There are more men than women on the board.  Most of the members spoke at some point.  Although Akiba Bradford, who appeared to be a young, African-American woman, was knowledgeable and committed, it seemed that her comments were dismissed frequently.  Other members listened briefly, but would cut her off, adding their input and never fully discussing what she shared. DeVries and a couple of other more vocal middle-aged and elderly men didn’t share the same experience.  Even though one of them spoke at length, he wasn’t interrupted.

Both of the community members, including Assata Olugbala, were African-American women. One did a lot of nodding of her head and talking out loud but not directly to the group.  Olugbala was more vocal and emotional.  At one point, board members told her they must proceed with the meeting.  Although, she threatened to continue on with her plea , she quieted down a few minutes later.

It was the last meeting for two members. The meeting concluded with the nominations and vote for the CPAB chairperson to replace the departing chairperson, Jay Ashford. Ravinder Singh and Cathy Leonard were both nominated with Singh ultimately being voted in to take the position. This was also the last meeting for board member Don Link as his term had expired.

The CPAB’s next meeting was scheduled for April 4th at Hearing Room 3, 1st Floor of Oakland’s City Hall.  According to the agenda, if one wants to speak, one must fill out a speaker’s card beforehand. When you speak, you must state your name and the organization you represent, if any.  If you can’t make the meeting, you can share your thoughts with the CPAB on Twitter, their handle is @oaklandcpab.  Also, their names and contact information can be found on their webpage, as linked above.  The website includes meeting agenda archives, information about Resolution 79235 (community policing program), and their bylaws, which details why CPAB was formed, what the board and each member does, what one has to do to become a member, and how the meetings are run.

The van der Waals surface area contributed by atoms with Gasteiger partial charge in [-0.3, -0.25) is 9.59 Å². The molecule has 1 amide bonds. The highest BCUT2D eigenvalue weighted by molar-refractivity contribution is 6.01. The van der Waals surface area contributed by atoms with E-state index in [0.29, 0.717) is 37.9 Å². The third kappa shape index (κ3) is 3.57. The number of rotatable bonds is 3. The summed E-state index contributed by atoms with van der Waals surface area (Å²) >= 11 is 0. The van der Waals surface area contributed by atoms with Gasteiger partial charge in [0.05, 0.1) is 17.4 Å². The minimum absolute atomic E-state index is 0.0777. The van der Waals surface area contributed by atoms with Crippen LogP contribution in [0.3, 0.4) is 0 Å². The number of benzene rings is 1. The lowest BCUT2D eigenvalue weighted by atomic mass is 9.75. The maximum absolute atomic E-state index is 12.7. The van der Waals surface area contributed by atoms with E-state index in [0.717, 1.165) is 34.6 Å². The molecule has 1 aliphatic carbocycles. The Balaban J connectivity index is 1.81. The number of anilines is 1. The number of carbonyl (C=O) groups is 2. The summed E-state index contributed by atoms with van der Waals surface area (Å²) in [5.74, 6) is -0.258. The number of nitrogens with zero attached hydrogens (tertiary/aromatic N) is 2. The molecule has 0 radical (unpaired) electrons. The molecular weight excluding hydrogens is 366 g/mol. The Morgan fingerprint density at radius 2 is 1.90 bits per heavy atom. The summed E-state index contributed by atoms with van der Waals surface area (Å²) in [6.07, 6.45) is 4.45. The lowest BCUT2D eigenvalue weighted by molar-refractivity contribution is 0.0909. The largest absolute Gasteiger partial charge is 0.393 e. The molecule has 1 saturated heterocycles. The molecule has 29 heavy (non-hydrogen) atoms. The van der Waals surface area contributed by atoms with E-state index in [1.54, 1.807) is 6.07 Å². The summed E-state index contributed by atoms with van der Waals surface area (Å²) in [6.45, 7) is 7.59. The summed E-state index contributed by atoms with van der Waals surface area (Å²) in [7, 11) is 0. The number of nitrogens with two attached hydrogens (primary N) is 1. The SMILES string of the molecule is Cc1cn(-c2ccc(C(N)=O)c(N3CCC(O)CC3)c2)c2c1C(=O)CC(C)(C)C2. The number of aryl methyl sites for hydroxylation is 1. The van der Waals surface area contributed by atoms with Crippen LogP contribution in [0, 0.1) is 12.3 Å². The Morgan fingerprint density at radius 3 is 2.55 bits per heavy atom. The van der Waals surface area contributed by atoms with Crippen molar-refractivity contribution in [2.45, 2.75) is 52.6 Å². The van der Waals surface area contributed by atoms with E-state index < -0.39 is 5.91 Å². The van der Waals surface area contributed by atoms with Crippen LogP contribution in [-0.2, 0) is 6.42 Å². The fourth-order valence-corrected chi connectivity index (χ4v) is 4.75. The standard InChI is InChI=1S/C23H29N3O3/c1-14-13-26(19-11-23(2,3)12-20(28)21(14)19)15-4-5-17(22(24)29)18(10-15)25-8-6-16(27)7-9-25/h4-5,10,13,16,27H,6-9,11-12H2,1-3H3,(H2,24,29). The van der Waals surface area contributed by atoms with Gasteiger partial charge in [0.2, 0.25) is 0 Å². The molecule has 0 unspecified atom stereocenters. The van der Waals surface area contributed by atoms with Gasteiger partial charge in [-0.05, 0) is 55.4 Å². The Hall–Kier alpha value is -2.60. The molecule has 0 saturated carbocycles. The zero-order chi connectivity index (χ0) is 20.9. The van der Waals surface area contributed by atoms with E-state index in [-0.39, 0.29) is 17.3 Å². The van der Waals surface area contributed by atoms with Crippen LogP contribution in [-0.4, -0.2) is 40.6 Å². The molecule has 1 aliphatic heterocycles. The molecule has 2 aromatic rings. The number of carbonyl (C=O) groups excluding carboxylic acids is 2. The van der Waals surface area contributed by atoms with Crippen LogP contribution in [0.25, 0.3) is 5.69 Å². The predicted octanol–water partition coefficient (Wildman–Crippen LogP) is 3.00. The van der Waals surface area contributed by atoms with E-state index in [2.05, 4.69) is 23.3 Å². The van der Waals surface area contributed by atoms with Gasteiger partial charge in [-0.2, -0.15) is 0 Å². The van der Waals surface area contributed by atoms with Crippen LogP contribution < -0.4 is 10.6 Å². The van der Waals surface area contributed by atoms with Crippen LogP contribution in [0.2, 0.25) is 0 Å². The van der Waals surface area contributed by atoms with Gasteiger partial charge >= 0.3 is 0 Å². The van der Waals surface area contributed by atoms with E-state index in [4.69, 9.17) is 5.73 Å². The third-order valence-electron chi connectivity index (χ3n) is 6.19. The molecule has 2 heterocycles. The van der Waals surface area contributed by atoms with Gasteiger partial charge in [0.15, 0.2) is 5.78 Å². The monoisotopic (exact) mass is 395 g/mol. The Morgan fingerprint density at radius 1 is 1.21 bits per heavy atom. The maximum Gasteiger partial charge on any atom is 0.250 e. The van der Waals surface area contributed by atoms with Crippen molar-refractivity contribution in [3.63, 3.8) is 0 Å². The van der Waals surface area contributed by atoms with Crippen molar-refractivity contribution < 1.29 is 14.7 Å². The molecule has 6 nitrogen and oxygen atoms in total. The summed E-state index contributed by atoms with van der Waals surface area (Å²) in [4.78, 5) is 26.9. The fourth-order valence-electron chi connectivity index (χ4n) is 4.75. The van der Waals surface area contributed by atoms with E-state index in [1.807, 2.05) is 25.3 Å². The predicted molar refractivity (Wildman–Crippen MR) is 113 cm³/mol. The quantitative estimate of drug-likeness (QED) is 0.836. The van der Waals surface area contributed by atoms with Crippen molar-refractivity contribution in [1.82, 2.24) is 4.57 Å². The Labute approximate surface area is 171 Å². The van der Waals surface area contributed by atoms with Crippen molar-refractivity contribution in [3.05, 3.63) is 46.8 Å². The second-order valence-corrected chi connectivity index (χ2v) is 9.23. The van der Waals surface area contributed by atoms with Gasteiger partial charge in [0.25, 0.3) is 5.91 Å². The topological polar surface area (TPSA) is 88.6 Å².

Author Profile

Tonya Shipp is a mother of two and avid supporter of education and development. For the past ten years, she has been freelancing and working through staffing agencies in the San Francisco Bay Area. She obtained an associate’s degree in the social sciences from Laney College and is one class shy of receiving a bachelor’s degree in Business Management. She also served eight years in the Army Reserves before being honorably discharged. She volunteers regularly at the events and offices of nonprofits. Having experienced extensive periods of homelessness, unemployment and being without dental coverage is a strong advocate for the poor.